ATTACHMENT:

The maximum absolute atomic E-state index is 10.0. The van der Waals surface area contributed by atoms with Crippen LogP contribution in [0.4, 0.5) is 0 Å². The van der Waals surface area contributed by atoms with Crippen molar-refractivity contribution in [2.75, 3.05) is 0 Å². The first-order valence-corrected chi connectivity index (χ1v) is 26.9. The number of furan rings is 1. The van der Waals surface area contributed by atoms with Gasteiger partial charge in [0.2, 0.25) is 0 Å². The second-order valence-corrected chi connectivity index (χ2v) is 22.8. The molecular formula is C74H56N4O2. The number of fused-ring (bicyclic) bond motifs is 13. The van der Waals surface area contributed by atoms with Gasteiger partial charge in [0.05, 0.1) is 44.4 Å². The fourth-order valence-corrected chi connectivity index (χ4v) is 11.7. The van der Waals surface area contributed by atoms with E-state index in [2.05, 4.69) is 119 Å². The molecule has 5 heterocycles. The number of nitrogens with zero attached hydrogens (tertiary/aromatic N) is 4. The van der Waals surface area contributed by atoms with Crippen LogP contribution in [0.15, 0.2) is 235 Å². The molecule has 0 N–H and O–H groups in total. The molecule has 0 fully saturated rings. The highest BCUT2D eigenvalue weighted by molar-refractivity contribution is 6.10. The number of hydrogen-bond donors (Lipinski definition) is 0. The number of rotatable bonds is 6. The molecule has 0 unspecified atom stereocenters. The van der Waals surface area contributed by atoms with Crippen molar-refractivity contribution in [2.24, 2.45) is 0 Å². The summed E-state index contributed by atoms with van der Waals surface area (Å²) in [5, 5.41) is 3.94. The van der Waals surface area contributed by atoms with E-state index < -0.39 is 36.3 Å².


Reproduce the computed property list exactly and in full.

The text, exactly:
The maximum absolute atomic E-state index is 10.0. The van der Waals surface area contributed by atoms with Crippen LogP contribution in [0.4, 0.5) is 0 Å². The van der Waals surface area contributed by atoms with Crippen molar-refractivity contribution in [2.75, 3.05) is 0 Å². The first-order valence-corrected chi connectivity index (χ1v) is 26.9. The number of furan rings is 1. The van der Waals surface area contributed by atoms with Gasteiger partial charge in [0.2, 0.25) is 0 Å². The second-order valence-corrected chi connectivity index (χ2v) is 22.8. The molecular formula is C74H56N4O2. The number of fused-ring (bicyclic) bond motifs is 13. The van der Waals surface area contributed by atoms with Gasteiger partial charge in [0.05, 0.1) is 44.4 Å². The fourth-order valence-corrected chi connectivity index (χ4v) is 11.7. The van der Waals surface area contributed by atoms with E-state index in [2.05, 4.69) is 119 Å². The molecule has 5 heterocycles. The number of nitrogens with zero attached hydrogens (tertiary/aromatic N) is 4. The van der Waals surface area contributed by atoms with Crippen LogP contribution in [0.15, 0.2) is 235 Å². The molecule has 0 N–H and O–H groups in total. The molecule has 0 fully saturated rings. The highest BCUT2D eigenvalue weighted by molar-refractivity contribution is 6.10. The number of hydrogen-bond donors (Lipinski definition) is 0. The number of rotatable bonds is 6. The molecule has 0 unspecified atom stereocenters. The van der Waals surface area contributed by atoms with Crippen molar-refractivity contribution in [2.24, 2.45) is 0 Å². The summed E-state index contributed by atoms with van der Waals surface area (Å²) in [5, 5.41) is 3.94. The van der Waals surface area contributed by atoms with E-state index < -0.39 is 36.3 Å².